Self-Limiting Beliefs

Some of the beliefs that we acquire aren’t really true at all, but we treat them as if they are. Unleash your full leadership potential when you free yourself from these self-limiting beliefs.  

Your beliefs will determine your action.  For instance, if you believe that giving is better than receiving, you might become more generous. How you act will also reveal your beliefs; what you do says more about what you believe than what you say. This is why what you feed your mind is important. Your repeated thoughts become agreements and decisions of what is true; they become your beliefs. And these beliefs will determine the course of everyday actions (and inactions), which in sum, become your life.

What’s a self-limiting belief?

There are beneficial and good beliefs. But there are those that cripple your capacity for a joyful life. These are what we call self-limiting beliefs, which can be conscious or unconscious. In the context of leadership, these beliefs hinder your success, negatively affect others, and prevent organizational growth.

Common self-limiting beliefs

Self-limiting beliefs may be ingrained in you since childhood. Or you may have picked them up through experience. Jonathan Mead from Paid to Exist cites some examples of the most common ones:

  • the feeling of not being enough
  • the feeling of not having enough
  • having to work hard for money
  • not deserving success

If you found yourself agreeing with one or many of these statements, congratulations. By identifying your self-limiting beliefs, you’ve at least gone through the first step of changing them.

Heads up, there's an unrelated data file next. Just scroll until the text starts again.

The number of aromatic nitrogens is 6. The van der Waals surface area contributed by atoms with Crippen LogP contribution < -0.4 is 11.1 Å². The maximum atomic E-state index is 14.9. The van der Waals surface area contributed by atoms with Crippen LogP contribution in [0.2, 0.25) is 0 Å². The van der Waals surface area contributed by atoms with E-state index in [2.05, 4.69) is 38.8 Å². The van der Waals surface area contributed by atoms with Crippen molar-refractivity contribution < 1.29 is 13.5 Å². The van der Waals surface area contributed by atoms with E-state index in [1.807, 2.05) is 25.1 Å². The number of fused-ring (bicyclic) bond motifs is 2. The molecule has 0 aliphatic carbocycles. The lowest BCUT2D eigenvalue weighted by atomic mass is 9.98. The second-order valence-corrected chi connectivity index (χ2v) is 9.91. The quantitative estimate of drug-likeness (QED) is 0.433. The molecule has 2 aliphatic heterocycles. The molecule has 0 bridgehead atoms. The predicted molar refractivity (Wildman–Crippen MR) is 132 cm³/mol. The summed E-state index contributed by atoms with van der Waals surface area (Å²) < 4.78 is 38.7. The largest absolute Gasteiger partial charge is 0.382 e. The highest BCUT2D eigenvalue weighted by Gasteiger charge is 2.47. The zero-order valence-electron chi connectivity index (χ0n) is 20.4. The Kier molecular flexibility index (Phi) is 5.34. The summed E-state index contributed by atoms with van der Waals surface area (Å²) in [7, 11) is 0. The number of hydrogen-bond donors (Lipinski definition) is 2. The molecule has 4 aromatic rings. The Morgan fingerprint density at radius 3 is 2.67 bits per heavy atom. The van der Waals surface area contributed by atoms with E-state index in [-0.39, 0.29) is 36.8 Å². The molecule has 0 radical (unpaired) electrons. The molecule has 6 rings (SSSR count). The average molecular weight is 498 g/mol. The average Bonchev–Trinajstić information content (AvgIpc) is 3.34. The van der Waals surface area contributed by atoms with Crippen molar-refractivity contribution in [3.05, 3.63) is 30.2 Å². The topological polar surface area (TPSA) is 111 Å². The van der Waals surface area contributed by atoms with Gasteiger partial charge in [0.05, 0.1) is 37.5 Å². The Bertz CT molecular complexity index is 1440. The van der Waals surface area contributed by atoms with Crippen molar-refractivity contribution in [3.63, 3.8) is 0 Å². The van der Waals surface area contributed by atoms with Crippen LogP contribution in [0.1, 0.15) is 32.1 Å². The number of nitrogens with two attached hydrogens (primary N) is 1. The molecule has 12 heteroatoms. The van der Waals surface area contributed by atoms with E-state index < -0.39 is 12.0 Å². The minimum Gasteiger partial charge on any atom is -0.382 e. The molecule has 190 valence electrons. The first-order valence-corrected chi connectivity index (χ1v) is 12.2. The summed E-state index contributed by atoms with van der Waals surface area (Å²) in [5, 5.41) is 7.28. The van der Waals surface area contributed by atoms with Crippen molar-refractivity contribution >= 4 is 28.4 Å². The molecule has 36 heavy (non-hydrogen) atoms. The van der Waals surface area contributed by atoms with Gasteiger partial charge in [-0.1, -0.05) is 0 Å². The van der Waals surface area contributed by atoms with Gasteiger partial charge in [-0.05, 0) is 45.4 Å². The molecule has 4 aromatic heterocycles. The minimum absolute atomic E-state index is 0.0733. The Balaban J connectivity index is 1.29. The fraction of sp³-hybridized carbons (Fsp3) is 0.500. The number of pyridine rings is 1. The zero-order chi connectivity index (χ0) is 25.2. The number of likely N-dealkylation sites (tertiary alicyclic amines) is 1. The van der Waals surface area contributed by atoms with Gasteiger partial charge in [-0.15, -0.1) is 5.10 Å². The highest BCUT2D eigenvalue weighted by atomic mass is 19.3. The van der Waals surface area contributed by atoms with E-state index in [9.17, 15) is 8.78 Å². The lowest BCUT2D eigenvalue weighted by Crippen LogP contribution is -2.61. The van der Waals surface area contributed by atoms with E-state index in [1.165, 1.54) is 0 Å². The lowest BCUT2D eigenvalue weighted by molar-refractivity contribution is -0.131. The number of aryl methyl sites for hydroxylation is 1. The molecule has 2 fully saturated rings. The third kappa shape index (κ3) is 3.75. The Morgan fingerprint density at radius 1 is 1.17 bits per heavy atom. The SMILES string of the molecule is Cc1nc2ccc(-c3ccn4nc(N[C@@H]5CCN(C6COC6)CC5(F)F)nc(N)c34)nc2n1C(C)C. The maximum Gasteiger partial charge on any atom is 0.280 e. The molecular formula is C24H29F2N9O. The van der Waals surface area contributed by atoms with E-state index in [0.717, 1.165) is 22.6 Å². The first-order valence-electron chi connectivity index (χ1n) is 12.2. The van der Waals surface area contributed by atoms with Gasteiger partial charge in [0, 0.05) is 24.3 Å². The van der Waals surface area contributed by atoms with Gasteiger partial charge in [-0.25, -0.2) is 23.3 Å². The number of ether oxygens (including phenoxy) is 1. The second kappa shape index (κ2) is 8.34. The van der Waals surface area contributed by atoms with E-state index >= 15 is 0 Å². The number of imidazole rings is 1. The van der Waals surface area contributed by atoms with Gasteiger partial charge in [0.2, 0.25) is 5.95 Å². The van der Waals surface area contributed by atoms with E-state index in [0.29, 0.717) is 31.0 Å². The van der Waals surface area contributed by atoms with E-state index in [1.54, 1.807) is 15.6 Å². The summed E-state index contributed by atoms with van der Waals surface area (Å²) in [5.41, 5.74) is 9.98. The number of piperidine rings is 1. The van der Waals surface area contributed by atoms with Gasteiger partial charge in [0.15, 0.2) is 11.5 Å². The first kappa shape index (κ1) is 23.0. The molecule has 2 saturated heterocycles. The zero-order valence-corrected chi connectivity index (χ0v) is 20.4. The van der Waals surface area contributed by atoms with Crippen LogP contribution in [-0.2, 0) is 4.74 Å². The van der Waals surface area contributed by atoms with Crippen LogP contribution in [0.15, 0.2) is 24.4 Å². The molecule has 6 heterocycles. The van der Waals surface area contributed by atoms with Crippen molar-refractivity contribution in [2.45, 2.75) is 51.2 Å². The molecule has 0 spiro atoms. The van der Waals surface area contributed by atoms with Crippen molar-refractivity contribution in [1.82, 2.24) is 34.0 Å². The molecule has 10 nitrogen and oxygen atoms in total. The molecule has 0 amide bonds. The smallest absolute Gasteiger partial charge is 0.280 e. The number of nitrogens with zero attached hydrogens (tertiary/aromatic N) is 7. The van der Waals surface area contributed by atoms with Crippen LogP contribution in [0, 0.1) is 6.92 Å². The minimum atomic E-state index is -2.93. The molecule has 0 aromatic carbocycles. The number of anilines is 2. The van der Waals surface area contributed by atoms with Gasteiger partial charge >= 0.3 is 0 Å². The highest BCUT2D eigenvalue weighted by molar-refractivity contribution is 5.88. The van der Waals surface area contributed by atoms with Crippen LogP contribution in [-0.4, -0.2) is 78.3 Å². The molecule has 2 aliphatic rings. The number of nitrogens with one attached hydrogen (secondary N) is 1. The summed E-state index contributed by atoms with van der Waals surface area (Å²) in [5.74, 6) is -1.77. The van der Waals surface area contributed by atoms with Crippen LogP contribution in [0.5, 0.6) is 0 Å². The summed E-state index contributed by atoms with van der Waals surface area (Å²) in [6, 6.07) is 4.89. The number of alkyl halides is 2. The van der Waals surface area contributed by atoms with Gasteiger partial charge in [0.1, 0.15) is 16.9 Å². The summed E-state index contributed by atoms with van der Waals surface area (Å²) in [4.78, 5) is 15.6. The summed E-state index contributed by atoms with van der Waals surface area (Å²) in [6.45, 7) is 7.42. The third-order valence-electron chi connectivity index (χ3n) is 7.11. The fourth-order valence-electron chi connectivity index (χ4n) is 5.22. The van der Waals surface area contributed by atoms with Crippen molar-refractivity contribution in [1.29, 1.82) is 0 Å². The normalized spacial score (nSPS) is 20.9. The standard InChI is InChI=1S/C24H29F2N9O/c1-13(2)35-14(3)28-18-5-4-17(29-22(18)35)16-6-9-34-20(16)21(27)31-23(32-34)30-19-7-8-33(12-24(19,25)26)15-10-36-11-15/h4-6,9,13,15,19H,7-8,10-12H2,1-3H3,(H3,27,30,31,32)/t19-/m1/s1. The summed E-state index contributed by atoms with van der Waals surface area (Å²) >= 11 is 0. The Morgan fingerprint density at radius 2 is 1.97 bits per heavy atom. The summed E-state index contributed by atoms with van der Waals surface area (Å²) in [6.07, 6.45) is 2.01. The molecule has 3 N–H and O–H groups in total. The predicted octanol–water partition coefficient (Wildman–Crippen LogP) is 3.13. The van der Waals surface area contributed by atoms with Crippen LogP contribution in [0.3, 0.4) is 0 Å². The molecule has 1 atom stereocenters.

What you can do about them

After identifying your limiting belief (you may need the outside help of a life coach or counselor to do this), here are some steps you can take:

  1. Accept that these beliefs are not hard, fixed truths. If your beliefs are hindering your progress and producing negative behavior and relationships, it may be time to let them go.  You may need to ask for a huge dose of humility to accept this.
  2. Recalibrate your thinking. It’s hard to let go of deeply ingrained beliefs that you’ve identified with.  Renew your mind by listening to and reading empowering material. In the blogosphere, Jeff Goins and Chris Guillebeau are two of the most inspirational. If you’re craving for a book, John Maxwell is a great start for leaders. You may also need to choose the people you hang out with the most more carefully.
  3. Try on a different belief and take action. Dr. Matthew James writes in Psychology Today that you go beyond saying your new belief – you have to step into it and feel how it feels. Saying things won’t make them magically become real. Slowly taking action will help you acquire new habits and ways of thinking.

Attempting to move forward when you have backward thinking is impossible. Think of self-limiting beliefs as huge roadblocks that make you think you’ve reached a dead-end when in reality, you still have a long way ahead that may lead to different exciting possibilities.